Vicodin is the brand name for a common pain reliever that contains hydrocodone and acetaminophen, which is typically prescribed to patients by doctors to help with pain after surgery.
Vicodin is also an opioid pain medication and can be addictive. Some patients will form a tolerance to Vicodin, meaning that they must take a larger dose for it to be effective. Being physically dependent on Vicodin means that withdrawal symptoms will occur once an individual stops taking the drug.
It is common for people to have allergic reactions and/or liver damage when taking large doses of acetaminophen, and those who consistently take more than 325 mg of acetaminophen often end up in the emergency room due to overdose. In 2011, the FDA changed the guidelines on products containing acetaminophen, particularly the amount that can be used in painkillers like Vicodin (hydrocodone) and Percocet (oxycodone) to contain only 325 mg. Individuals taking these painkillers should be aware of acetaminophen in other cold and flu medications to prevent possible overdose.
Vicodin Withdrawal Symptoms
Vicodin’s half-life is approximately 4 hours, within 8 hours it completely leaves the body. This is when withdrawal symptoms begin. Withdrawal symptoms for Vicodin can be similar to symptoms of other opioid medications and include:
- Mood swings
- Loss of appetite
- Drug craving
- Dilated pupils
- Nausea, diarrhea and vomiting
- Rapid breathing
- Goosebumps or chills
- Muscle aches and cramps
- Flu like symptoms
Vicodin Detox & Withdrawal Timeline
Typically Vicodin detox & withdrawal symptoms will last 7-10 days. In some cases, symptoms can go on for weeks or months depending on the individual. A syndrome called PAWS (post-acute withdrawal syndrome) occurs in some individuals. This may last months after the onset of withdrawal symptoms, making detox psychologically difficult. Those experiencing PAWS will benefit most from inpatient treatment with 24 hour medical supervision and support.
Vicodin detox & withdrawal symptoms and severity are affected by many factors, including:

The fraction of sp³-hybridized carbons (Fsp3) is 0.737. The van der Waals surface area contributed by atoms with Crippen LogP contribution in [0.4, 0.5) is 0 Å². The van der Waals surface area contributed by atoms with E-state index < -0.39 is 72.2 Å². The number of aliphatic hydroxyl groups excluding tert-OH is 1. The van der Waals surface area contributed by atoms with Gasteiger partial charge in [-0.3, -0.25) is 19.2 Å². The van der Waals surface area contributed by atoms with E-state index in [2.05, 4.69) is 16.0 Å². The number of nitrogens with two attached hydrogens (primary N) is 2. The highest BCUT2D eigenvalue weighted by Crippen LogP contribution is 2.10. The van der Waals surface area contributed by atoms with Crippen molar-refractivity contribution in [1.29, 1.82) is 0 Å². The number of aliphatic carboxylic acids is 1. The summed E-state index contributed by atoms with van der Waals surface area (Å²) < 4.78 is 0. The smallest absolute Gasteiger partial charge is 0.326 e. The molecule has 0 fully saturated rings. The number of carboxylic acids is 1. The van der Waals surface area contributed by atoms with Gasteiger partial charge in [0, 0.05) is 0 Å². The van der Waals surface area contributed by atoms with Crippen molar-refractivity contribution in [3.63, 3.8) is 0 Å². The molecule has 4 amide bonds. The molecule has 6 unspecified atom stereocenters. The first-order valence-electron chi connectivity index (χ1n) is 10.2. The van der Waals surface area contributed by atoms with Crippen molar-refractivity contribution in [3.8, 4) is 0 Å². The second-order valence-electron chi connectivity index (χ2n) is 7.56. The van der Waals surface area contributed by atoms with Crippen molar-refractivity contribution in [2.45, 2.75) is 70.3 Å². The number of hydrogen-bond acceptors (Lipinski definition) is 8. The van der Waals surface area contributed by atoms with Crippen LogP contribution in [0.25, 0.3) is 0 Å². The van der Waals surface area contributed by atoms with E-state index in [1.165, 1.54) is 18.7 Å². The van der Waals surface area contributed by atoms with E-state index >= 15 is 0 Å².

Length of use: When taken as prescribed, Vicodin detox & withdrawal symptoms are typically minimal if they occur at all, however, once a person builds a tolerance to the drug or has taken it long enough to become addicted to it, withdrawal symptoms will be more severe.
Dose: Like other opioids, a person can become tolerant to the drug and will need to take more for the drug to have the same effect. In some cases, a larger dose is prescribed for a particular medical reason. Once withdrawal begins, symptoms will be worse if the body is used to larger amounts of the medication.
Addiction: This involves the psychological compulsiveness that occurs and makes Vicodin detox & withdrawal more severe. In addition to physical symptoms, an individual must also overcome the psychological side of withdrawal, making the process more difficult to cope with.
Method of quitting: Without medical detox, more severe Vicodin detox & withdrawal symptoms can occur. Medications that help wean the body from the drug, like buprenorphine or methadone, can be used in a medical setting and will make the process more comfortable. Support from nurses, staff members and therapists can also make a dramatic difference during detox.
Naloxone (branded Narcan) is becoming common in the treatment of opioid addiction. Naloxone can be administered to people who are suffering from an overdose. Naloxone temporarily stops the brain from absorbing the opioid medication by quickly filling the receptors and will stop the symptoms of overdose long enough to get the person to the hospital. Naloxone does not stop the overdose because it leaves the body more quickly than the opiates do, it only provides a window of time to get medical treatment for the overdose. For this reason, naloxone is not used in the clinical treatment of withdrawal, however, it is still being studied for potential use in that capacity.
Other Treatment Methods
During medical detox, medications like buprenorphine or methadone may be used to manage severe Vicodin detox & withdrawal symptoms by tricking the body into thinking it is still receiving the opiates it is used to. These medications are then tapered off until the body is drug free.
There are also medication free therapies to help during the Vicodin detox process. Things like acupuncture, massage, or meditation can help in many ways. By being relaxed and comfortable during medical detox by using alternative therapy, the process becomes easier for an individual to cope with. Medical detox also provides 24 hour support that will help with any urge to relapse.
During Vicodin detox and withdrawal, Milestone Detox can provide the most supportive and comprehensive medical environment needed during all stages of detox to ensure successful recovery. If you or a loved one need help, call one of our professional admissions team members for a free and confidential assessment.